Belfast Harbour has reported a sound financial performance for 2019, in line with expectations and providing a strong platform from which to respond to the challenges posed by the impact of Covid-19 on the local and global economy.
Releasing its annual results, Belfast Harbour reported turnover of £65.9m in the year to the end of 2019 (down 4%) and generated operating profits of £30.6m (down 15% from the record results of 2018). The decline in earnings largely reflected the completion of a major offshore windfarm contract mid-2018 and the ongoing decline in power station coal throughput.
Trade remained strong during the year, with more than 24 million tonnes of cargo passing through the port. Ferry passenger numbers exceeded 1.5m for the third year in a row, there were a record number of freight vehicles – up 4% to 542,000 – and cruise ship activity also continued to grow, with 280,000 cruise visitors during the year.
During 2019, £44m was invested in a range of port and estate projects, with £40m invested to automate container handling and upgrade the Belfast -Liverpool ferry terminal, in readiness for the introduction of larger new Stena Line vessels. Construction also commenced on City Quays 3, which will be Northern Ireland’s largest ever Grade ‘A’ office building. The last remaining office space in the City Quays 2 building was occupied during the year.
In 2019 Belfast Harbour committed £115.7m in further investment in strategically significant projects to help deliver its vision of becoming the best regional port and an iconic waterfront for Belfast. These investments will be a critical enabler of NI’s Covid-19 recovery, given the Port’s recognised role as a key driver of the regional economy.
In the past 10 years Belfast Harbour has invested over £290m in port infrastructure and estate regeneration, which as a Trust Port it entirely self-funded – with all profits reinvested back into developing the Port for the benefit of customers and the wider economy.
Commenting on the results for 2019, Belfast Harbour’s Chairman, David Dobbin, said the sound performance in 2019 and recent years had given the Port a strong base to weather the impact of the Covid-19 crisis.
“Belfast Harbour has not been immune to the significant social and economic challenges caused by the Covid-19 pandemic but our Port has continued to operate safely and effectively throughout the recent crisis. I want to thank the entire Belfast Harbour community for keeping the Port open for trade round the clock, every day, through the entire pandemic.
“It is reassuring to know that as we prepare for the post crisis recovery, that our performance in 2019 and recent years provides a strong platform to move forward.
“The full implications of the pandemic on trade and our local economy are significant and still unfolding. So far trade through Belfast Port has proved remarkably resilient. Early figures for the March to May period show trade volumes down 20-25% on normal but in recent weeks throughput is running around 10% down on last year. The worst impacts have been in our cruise, tourist and leisure activities which have all but ceased during the crisis.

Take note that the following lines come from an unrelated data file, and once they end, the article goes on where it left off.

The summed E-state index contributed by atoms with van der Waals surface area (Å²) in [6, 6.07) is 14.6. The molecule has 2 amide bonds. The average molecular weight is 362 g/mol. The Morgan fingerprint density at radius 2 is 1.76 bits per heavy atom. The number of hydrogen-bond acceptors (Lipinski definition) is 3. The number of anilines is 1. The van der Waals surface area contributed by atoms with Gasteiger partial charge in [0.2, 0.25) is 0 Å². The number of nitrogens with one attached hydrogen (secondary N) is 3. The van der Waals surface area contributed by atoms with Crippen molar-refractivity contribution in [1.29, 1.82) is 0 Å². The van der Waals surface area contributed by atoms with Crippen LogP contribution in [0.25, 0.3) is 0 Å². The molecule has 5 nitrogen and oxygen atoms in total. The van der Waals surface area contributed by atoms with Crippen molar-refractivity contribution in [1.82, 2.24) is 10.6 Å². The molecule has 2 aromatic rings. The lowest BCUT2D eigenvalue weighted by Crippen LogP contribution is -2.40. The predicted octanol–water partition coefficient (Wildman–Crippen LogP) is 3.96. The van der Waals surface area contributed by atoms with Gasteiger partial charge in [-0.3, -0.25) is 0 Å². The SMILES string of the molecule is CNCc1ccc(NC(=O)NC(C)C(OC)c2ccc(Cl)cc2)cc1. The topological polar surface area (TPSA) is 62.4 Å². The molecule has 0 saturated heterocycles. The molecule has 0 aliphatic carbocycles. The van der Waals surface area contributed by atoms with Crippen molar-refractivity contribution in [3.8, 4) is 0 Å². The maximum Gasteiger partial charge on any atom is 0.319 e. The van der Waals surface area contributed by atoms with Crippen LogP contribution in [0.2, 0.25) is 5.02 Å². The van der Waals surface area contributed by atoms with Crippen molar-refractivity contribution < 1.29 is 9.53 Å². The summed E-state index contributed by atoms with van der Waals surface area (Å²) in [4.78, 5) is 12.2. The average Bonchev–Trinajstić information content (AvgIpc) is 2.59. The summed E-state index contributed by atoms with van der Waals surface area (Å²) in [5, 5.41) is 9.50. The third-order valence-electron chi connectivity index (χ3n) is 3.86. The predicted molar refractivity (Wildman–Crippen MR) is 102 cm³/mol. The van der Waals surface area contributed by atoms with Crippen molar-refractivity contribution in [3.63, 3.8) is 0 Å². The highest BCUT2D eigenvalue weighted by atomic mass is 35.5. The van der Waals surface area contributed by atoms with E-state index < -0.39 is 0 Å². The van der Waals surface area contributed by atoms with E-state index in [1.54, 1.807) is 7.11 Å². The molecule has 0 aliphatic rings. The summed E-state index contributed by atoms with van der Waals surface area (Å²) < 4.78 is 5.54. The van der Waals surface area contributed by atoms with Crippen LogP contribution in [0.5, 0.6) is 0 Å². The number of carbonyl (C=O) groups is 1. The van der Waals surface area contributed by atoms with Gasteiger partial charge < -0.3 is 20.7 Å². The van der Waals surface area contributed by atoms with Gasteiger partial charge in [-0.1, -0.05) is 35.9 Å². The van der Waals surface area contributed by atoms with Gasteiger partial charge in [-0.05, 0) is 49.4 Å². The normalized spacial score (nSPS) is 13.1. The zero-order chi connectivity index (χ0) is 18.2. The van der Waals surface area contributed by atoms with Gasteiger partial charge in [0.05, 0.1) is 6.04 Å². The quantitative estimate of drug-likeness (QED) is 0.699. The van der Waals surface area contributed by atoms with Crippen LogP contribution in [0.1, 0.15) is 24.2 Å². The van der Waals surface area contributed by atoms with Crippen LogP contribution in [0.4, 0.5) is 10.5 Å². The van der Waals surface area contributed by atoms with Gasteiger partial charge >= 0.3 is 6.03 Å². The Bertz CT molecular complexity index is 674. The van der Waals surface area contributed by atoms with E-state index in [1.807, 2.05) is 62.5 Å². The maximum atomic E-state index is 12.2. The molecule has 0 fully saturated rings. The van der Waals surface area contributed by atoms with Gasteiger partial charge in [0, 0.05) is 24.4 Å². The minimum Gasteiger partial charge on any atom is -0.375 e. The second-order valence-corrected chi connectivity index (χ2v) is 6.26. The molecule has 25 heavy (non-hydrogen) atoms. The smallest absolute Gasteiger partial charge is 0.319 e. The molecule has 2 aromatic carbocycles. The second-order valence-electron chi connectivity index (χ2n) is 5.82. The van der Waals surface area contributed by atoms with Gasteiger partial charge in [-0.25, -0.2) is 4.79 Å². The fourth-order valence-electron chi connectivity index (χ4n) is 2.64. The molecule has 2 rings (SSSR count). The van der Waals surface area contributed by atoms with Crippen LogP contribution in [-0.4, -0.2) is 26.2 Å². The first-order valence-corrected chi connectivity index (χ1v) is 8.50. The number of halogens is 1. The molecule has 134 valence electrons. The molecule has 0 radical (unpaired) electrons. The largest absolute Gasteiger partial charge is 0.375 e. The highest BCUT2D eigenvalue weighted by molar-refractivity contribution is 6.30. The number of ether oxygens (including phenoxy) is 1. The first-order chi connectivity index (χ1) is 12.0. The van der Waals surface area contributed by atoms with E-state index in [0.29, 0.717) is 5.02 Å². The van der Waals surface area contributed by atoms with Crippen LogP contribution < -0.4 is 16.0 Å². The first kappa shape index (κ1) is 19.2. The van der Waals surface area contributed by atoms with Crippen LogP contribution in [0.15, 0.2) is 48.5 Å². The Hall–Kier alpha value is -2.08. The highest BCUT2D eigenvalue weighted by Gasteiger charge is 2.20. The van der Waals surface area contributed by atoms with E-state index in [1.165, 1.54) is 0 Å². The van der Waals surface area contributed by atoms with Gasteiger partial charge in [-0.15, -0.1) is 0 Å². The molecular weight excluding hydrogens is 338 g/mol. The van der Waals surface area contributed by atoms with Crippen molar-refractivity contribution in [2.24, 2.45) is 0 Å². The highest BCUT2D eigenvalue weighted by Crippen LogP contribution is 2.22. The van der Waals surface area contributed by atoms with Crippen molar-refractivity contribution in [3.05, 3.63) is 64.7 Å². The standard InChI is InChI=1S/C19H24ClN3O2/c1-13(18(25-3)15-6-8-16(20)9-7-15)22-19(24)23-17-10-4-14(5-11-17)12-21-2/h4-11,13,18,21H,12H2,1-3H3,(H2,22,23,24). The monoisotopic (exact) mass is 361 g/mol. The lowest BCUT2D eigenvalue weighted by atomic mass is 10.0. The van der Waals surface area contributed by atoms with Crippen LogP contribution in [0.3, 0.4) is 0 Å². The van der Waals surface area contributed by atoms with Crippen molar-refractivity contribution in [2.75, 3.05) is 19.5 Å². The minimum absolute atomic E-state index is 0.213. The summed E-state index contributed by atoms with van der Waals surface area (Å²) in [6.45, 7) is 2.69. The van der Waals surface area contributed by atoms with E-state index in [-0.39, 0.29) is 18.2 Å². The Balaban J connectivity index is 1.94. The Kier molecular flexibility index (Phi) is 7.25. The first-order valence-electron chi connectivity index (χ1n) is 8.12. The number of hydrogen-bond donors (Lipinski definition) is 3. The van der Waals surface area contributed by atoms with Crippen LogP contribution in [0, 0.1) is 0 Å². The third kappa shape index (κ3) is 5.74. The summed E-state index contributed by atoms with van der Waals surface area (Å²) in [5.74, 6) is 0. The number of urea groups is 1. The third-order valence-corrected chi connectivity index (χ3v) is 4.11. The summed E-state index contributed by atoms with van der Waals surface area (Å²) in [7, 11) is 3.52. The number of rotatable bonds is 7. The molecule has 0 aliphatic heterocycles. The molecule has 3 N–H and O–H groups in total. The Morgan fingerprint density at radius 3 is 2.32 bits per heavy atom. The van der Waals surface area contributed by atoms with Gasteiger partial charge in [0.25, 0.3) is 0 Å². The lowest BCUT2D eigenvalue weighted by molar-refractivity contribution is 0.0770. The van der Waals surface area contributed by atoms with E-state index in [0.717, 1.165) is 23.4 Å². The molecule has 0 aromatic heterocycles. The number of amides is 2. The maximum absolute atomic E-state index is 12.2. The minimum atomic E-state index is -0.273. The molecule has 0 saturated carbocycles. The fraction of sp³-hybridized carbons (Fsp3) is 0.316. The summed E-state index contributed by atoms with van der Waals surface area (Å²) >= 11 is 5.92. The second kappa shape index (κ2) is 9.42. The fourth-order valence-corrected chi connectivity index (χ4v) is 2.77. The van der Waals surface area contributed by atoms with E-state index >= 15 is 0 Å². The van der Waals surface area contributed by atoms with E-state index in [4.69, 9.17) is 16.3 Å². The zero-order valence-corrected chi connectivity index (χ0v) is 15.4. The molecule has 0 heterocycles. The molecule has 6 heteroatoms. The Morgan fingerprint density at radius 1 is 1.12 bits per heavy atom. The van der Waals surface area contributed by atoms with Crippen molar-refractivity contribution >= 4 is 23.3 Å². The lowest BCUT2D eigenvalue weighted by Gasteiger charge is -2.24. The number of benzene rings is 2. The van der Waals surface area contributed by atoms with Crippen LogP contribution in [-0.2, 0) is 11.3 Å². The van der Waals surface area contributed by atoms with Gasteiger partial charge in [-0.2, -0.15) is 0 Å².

“The scale of the challenge to get the economy back to pre-crisis levels and to recover our tourist and leisure trade is immense. However, Belfast Harbour’s sound financial position and ambitious investment plans will allow us to play a key role in helping drive the local recovery, working with our customers and key partners to get the economy back on track. I want to assure everyone that we are open for business, our major construction contracts are continuing and we actively pursuing business opportunities.”
Joe O’Neill, Chief Executive of Belfast Harbour said:
“During 2019 we launched the latest stage of our strategy ‘A Port for Everyone’ which details our vision out to 2035 and plans to become the best regional port in the world, cementing Belfast Harbour as a key gateway for trade, tradeable services and tourism. This will include further developing Belfast Harbour as a key economic hub for the region and creating an iconic waterfront for Belfast which is an attractive and safe place to live, work, visit and invest.
“Key to the delivery of our ambitious plans is close collaboration with our customers such as Stena Line and our partnerships including those with Belfast City Council, Titanic Quarter Limited, our two Universities, Catalyst, Northern Ireland Screen, Odyssey Trust, Tourism NI, Visit Belfast and the Department of Infrastructure.
“As society and the economy recover from the disruption and uncertainty caused by the Covid-19 pandemic, this partnership approach will be more important than ever to creating a vibrant economy with long-term opportunities for good jobs and a better way of life for our citizens.
“While the pandemic may influence some of our short and medium-term priorities we believe that the long-term goals of our strategy largely remain valid.”
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